Re: One NanoDream, Deconstructed

Dr. Rich Artym (
Tue, 1 Oct 1996 02:58:16 +0100

In message <>, Robin Hanson writes:

> At some point there will be a device which
> -- can disassemble generic stuff in the environment into feedstock,

Not quite. Disassembly and assembly don't have to be co-located in
either time or space, though they could be.

> -- scan any (house-or-smaller-sized) object for its atomic-level design,

There is no upper limit on size: you don't need to enclose the item
being constructed. Nor do you have to scan the whole item before you
start assembling a replica, though it might help in some circumstances.

> -- sythesize a plan for constructing such an object from feedstock,

That may be the way to do it in some cases, but it's not the only way.
"Rip up and try again" strategies such as used in circuit-board track
laying could also be used. Also, inevitably the experience of building
a lot of different things will build up a database of component plans
and heuristics for tackling such tasks, so "synthesizing a plan" may
turn out to be a Lego-fitting exercise.

> -- retool itself and construct the object with a low error rate, and

Again, the "retooling" will probably entail selecting appropriate nano-
factory components from a library, rather than doing it from scratch
for each new job. Items in the library will be those that experience
has shown *can* be manufactured with a low error rate, no doubt. The
error rate in the end product will I expect be raised through iteration
and constraint checking at the point of assembly. Unlike in wafer
fabrication, yield will not be limited by having to get it right on
first attempt.

> -- repair itself, or break slowly enough to replace itself anew often.

Yes indeed. One can expect to find a range of monitoring mechanisms to
detect errors, isolate them, and replace the faulty units.

> If such a device were smaller than a house,

Size not relevant.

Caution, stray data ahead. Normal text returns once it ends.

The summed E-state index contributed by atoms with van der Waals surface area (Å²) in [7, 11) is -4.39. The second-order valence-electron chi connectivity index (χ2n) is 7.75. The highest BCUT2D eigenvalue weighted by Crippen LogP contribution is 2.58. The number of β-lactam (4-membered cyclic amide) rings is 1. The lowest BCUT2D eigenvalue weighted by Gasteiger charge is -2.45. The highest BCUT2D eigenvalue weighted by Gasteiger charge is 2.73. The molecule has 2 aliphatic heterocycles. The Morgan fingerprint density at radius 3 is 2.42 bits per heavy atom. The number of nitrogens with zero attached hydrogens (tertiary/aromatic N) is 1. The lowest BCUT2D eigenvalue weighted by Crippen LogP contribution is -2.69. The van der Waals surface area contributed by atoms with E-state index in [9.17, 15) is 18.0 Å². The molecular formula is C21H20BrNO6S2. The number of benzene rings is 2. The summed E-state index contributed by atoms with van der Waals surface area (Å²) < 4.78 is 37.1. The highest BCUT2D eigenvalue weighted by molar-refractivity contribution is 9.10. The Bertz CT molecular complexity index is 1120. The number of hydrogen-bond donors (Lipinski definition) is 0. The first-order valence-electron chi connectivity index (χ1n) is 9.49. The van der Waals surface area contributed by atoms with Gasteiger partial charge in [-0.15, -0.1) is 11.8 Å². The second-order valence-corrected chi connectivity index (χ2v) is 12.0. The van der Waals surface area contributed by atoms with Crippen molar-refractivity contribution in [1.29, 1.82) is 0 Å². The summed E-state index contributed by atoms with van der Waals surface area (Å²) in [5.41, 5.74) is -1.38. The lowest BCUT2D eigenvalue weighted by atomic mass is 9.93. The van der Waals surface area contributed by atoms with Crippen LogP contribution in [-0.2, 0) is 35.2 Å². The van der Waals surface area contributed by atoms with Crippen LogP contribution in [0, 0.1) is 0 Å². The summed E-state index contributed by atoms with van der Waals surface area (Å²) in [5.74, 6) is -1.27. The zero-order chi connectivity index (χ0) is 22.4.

> and could replace itself
> in less than a year

Drexler's estimates suggest that the likely timescale is minutes or hours.

> using stuff available from an acre of land,

There's no restriction on source of feedstock. Tunnel down, tunnel
along, set up transcontinental feedstock pipelines if you want, or
don't bother with continuous tunnels at all --- just send your emmissary
out to where the feedstock is and bring it back to you, or else maybe
manufacture the necessary part where the feedstock is and then have it
transported back. There's nothing that says you can't crawl around
within the Earth's crust to your heart's content; certainly a lot of
nice challanges there. In any event, "one acre" becomes irrelevant.
That notion belongs to a time when property was defined by access to
the *surface* of land and to a time when such restrictions could be
enforced; neither of these are valid in a nano world.

> and if
> copyright on the design were not strictly enforced,

It's unenforceable. And anyway, why should anyone want to enforce it?
This is "old world" thinking, based on the premise that current-day
economics will survive unchanged into a nano age. That belongs to
another thread already in progress, so I won't say more here.

> but if property
> rights to such acres of land were strictly and cheaply enforced, then

A hell of a lot of if's. Property rights? Enforcement? Cheap?

> it would seem that within a hundred self-copy times, most everyone who
> owned an acre of land should have such a device, obtained at the cost
> of a small fraction of their acre. And it seems they could then, if
> they chose, soon have an acre full of devices for which the design
> copyright was not strictly enforced. And they might so choose if
> public designs were not much worse than private designs, and if local
> production were near as efficient as distant specialized production.
> Given all this, some folks seem to want to infer that at some point
> most living humans will fit the scenario of living off their own small
> plot of land, using basically free designs.

This is a figment built upon a mirage built upon a misconception. The
main misconception is, I think, that you see all the other institutions
of the 20th century staying more or less unaffected by the progressive
development of nano capabilities. I find this extremely unlikely. As
the capability is put into use in more and more areas, it is likely to
cause *extreme* uproar, panic and histeria among people that suddenly